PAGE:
Will Gates and Clinton clash?

Stephen Glain, writing in U.S. News & World Report today, seems to think so. Hillary is already making moves to increase the authority of the State Department, which has fallen into the shadow of the Pentagon in foreign relations. Given that Gates has warned against the “creeping militarization” of U.S. foreign policy, you’d think they’d ...

589748_090107_GatesClinton2.jpg
589748_090107_GatesClinton2.jpg

Stephen Glain, writing in U.S. News & World Report today, seems to think so. Hillary is already making moves to increase the authority of the State Department, which has fallen into the shadow of the Pentagon in foreign relations. Given that Gates has warned against the "creeping militarization" of U.S. foreign policy, you'd think they'd be in agreement. Not so, says Glain.

[Gates] has defined Pentagon authority more broadly and more aggressively than any of his predecessors. While warning against the militarization of U.S. foreign policy, as he did in a noteworthy July speech, Gates has done less to empower the State Department and more to entrench the concept of civilian-military partnerships in "stability operations"—Pentagon jargon for the rebuilding of failed states before they become incubators of radical Islam. If neglected civilian agencies cannot keep up with the abundantly resourced military, Gates has implied, the Pentagon will take the lead, and often in areas where it was once prohibited from going.

Stephen Glain, writing in U.S. News & World Report today, seems to think so. Hillary is already making moves to increase the authority of the State Department, which has fallen into the shadow of the Pentagon in foreign relations. Given that Gates has warned against the “creeping militarization” of U.S. foreign policy, you’d think they’d be in agreement. Not so, says Glain.

[Gates] has defined Pentagon authority more broadly and more aggressively than any of his predecessors. While warning against the militarization of U.S. foreign policy, as he did in a noteworthy July speech, Gates has done less to empower the State Department and more to entrench the concept of civilian-military partnerships in “stability operations”—Pentagon jargon for the rebuilding of failed states before they become incubators of radical Islam. If neglected civilian agencies cannot keep up with the abundantly resourced military, Gates has implied, the Pentagon will take the lead, and often in areas where it was once prohibited from going.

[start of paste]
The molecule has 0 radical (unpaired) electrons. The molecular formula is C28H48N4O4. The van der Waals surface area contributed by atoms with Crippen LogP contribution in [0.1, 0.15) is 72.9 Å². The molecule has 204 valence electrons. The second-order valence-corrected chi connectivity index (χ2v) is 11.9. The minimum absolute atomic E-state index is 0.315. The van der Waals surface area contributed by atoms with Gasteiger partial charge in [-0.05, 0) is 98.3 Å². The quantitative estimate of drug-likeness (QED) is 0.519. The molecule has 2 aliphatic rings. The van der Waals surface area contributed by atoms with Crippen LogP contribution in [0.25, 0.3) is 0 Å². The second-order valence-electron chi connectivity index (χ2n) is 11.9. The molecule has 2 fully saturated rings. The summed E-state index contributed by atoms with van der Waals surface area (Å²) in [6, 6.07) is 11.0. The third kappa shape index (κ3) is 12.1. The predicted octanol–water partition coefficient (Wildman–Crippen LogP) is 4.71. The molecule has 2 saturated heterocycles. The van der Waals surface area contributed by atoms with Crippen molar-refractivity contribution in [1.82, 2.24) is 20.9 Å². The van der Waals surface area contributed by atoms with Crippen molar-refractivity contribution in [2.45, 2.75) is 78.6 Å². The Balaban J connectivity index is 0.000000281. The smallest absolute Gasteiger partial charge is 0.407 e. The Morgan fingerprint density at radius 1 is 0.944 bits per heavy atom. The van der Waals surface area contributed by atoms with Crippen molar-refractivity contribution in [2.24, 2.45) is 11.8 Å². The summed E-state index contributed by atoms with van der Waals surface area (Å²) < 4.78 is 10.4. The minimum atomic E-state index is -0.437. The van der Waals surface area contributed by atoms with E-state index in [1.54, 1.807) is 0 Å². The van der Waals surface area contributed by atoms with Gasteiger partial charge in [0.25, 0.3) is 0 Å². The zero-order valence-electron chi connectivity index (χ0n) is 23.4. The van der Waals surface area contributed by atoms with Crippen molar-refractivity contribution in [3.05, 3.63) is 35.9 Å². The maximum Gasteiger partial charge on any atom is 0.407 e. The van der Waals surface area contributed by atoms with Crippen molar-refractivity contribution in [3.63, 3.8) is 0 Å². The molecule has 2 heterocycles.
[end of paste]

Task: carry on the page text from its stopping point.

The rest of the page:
Glain’s critique got me thinking about a smart passage in Sarah Sewall’s introduction to the Counterinsurgency Field Manual. She points out that in counterinsurgency doctrine, the military must recognize (and in fact, strives to recognize) that civilians are the best ones suited to perform civilian tasks. That means the military admits its own limitations, especially the fact that it lacks the same kind of legitimacy in building lasting institutions (or even lasting services) than civilian agencies like State or USAID. It’s certainly something Petraeus believes in, and I think you can see that sentiment in Gates’s remarks.

Glain is of course right that civilian agencies lack the necessary resources (and, let’s be honest, very often the know how) to assume the responsibilities they should. According to COIN, writes Sewall in the manual’s intro, the military must therefore “assume the roles of mayor, trash collector, and public works employer,” especially in violent insurgencies. That’s not a choice; it’s a necessity, with the explicit aim of passing responsibility as soon as possible. That’s what counterinsurgency experts mean when they say “some of the best weapons do not shoot.”

Where I disagree with Glain is that Gates has “implied” that this means the military should unilaterally take the lead, as if there is no potential for consultation between the military and civilian agencies. Sure, there has been a woeful lack of talking between the two in the past, and a particular disdain for State under Rumsfeld and Cheney. But I think Gates and Hillary would actually agree on the score that State can and should get up to speed fast on asserting its important role in Iraq, Afghanistan, and elsewhere. 

Jim Watson/Getty Images

Carolyn O'Hara is a senior editor at Foreign Policy.

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